We started a discussion a while ago on University Ministry – a discussion I would like to continue today. And I think the initial question to shape thinking is quite simple:
What is the purpose or aim of a College or University Ministries? Is the aim discipleship? Evangelism? Both? Something else? Is the aim the same or different for local churches and parachurch organizations?
Church based and parachurch ministries fill an important need on our campuses. The fellowship, mentorship, and peer support provided are invaluable to many students and the evangelical outreach has impacted many. Yet there is room for improvement and there are some important issues we need to address in the future.
I referred in the last post to John Stackhouse and his article on University Ministry. Some of what I reflect on here comes from his article – which helped to shape and crystallize my thinking. Some of the wording and organization will seem familiar to those who also read his article (i.e. I “borrowed” and am here giving credit to the source).
Campus ministries often seem to replicate or try to replicate church – they segregate students and emphasize church experiences of worship and small group devotion and community. But I suggest that this misses the true opportunity and power of University ministry. Campus ministry is or should be the church in action in a different mode than the local congregation. The University is a unique environment and campus ministry should recognize this and step up to the challenge.
So what is the call of God to the church deployed in campus ministry? What is it not?
A campus ministry is not a church – it is a branch of the church. So the first thing that campus ministries should do is to encourage student involvement in a local church – not to be served, but to serve and worship. Help students become mature committed Christian adults. Student churches – such as one I know that proudly bills itself as “not your parents church” – miss the point. Churches are and need to be multi-generational, multi-vocational communities of believers.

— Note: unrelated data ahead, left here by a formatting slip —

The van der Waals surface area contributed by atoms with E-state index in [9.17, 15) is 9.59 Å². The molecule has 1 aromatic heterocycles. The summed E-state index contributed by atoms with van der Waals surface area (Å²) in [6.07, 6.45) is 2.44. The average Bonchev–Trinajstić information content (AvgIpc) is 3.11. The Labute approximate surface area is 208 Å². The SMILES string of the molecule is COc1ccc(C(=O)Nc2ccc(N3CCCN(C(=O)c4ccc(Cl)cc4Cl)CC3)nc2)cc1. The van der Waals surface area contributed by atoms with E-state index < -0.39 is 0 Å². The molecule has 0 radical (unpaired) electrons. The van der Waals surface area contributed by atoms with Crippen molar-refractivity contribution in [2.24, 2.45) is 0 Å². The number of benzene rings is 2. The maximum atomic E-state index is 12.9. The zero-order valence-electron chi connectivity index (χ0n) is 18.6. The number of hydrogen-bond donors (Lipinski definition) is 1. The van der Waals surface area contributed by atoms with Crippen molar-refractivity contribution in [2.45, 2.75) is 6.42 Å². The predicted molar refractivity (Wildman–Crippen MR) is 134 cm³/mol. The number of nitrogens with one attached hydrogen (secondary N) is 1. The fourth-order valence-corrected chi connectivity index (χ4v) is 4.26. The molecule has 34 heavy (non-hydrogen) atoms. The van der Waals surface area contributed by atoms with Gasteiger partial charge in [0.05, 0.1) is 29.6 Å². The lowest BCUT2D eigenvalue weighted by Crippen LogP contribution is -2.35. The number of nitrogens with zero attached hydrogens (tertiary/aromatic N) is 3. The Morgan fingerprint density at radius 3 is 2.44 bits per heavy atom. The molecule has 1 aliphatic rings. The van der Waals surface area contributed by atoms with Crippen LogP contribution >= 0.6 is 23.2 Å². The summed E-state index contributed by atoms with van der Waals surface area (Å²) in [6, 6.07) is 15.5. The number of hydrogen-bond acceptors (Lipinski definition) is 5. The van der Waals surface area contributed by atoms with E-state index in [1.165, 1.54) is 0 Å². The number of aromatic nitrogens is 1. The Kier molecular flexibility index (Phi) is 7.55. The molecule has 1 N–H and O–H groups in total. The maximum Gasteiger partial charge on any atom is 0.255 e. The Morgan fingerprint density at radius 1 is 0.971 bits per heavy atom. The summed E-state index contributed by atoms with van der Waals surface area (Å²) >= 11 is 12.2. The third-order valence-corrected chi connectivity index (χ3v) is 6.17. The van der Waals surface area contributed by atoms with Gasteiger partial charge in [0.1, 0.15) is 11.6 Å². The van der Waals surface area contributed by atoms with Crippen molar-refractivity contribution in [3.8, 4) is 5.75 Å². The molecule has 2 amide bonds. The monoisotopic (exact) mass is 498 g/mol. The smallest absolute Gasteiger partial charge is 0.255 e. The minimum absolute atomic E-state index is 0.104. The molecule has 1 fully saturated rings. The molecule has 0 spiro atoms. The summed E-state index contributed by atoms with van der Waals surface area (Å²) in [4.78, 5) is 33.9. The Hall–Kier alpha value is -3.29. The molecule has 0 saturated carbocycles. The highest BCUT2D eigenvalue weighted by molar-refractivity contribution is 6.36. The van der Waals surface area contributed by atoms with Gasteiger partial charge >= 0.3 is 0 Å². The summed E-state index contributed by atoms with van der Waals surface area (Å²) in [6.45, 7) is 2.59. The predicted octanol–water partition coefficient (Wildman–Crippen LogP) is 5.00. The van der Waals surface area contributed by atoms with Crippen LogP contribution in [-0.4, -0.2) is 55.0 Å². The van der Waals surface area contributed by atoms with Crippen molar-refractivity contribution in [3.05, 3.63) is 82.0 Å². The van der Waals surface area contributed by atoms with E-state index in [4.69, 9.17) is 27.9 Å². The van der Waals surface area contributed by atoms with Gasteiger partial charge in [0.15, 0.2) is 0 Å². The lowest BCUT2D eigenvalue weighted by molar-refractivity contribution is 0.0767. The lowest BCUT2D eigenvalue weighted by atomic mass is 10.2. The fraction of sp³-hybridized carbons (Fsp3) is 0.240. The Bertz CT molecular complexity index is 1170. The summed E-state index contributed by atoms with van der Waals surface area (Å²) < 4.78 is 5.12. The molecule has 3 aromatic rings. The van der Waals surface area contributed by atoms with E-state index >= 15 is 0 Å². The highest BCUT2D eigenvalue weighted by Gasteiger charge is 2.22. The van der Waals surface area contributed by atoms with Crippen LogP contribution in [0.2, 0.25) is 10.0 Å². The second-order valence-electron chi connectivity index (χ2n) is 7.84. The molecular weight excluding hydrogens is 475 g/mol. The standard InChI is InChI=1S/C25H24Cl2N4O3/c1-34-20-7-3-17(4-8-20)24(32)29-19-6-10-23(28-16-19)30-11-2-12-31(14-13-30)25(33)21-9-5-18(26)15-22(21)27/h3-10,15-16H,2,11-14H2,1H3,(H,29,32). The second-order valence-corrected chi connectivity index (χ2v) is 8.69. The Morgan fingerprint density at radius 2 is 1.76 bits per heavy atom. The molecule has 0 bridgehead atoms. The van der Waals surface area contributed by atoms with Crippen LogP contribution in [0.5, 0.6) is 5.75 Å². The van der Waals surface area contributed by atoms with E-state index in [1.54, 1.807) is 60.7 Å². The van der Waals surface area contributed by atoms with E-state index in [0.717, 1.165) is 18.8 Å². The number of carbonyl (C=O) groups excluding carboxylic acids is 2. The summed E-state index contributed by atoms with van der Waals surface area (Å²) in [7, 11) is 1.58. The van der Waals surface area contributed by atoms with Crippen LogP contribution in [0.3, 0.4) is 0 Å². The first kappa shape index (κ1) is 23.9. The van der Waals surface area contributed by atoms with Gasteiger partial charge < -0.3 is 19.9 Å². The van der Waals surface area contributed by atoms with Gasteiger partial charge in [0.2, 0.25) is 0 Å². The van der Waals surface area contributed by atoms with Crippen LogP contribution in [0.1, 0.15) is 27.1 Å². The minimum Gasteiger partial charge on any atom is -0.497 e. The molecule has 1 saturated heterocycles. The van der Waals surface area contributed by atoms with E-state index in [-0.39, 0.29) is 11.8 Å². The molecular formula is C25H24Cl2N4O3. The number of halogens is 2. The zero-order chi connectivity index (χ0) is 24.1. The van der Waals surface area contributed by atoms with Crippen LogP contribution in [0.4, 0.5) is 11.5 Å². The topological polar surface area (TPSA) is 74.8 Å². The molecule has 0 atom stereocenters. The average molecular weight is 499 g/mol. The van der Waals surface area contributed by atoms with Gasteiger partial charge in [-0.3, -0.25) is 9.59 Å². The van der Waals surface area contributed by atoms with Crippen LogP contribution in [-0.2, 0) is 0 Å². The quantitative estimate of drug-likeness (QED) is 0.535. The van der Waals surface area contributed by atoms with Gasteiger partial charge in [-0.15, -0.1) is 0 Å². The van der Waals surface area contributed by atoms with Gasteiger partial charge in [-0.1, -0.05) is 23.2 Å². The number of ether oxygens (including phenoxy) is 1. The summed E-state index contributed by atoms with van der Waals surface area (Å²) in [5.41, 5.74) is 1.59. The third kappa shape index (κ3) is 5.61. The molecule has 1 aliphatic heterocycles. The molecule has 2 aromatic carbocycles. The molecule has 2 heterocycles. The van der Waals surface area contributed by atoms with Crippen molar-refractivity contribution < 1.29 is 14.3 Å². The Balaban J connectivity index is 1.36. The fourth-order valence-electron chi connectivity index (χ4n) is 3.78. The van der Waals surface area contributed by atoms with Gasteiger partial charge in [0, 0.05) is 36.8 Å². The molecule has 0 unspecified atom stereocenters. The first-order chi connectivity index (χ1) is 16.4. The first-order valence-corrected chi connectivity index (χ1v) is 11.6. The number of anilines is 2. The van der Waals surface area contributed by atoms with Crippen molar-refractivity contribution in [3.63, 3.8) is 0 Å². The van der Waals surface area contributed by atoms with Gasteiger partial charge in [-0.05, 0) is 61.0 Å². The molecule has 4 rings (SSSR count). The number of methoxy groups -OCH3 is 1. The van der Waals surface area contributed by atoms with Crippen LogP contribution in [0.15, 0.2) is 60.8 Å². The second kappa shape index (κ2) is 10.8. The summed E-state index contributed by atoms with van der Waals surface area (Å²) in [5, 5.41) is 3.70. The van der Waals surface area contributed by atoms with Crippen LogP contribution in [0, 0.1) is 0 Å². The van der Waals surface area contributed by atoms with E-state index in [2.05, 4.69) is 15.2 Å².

A campus ministry is not an affinity group to provide community and protection from the world. Let me be provocative. Campus ministries that take a culture warrior approach, circling the wagons to preserve the purity of the elect, satisfied to interact only with “safe” thinking, do as much harm as they do good.
A campus ministry is a unique branch of the church and should focus on the special, intrinsic challenges and opportunities of the university for students and for university graduates. This is one of the major points in Stackhouse’s article. These considerations should get priority, even exclusive attention, in University ministry.
Stackhouse suggests that University Ministries should:
- Explain the university from a Christian point of view
- Explain the vocations of Christians in the university
- Explain how to get the most out of the university experience
- Teach students how to respond to university challenges and opportunities
- Offer opportunities and resources for mission
- Foster Christian ecumenism and mutual edification
More specifics are included in his post for each of the above points.
I will add one to his list
University ministries should provide a resource for students – undergraduates, but especially graduate students and scholars – to approach the Christian faith with the same intellectual integrity and rigor with which they are learning to approach their various academic disciplines. To grow the “Evangelical Mind” (or more generally the Christian Mind) and remove the scandal we need academic sodalities on our secular University campuses to train and disciple the next generation.
What do you think?
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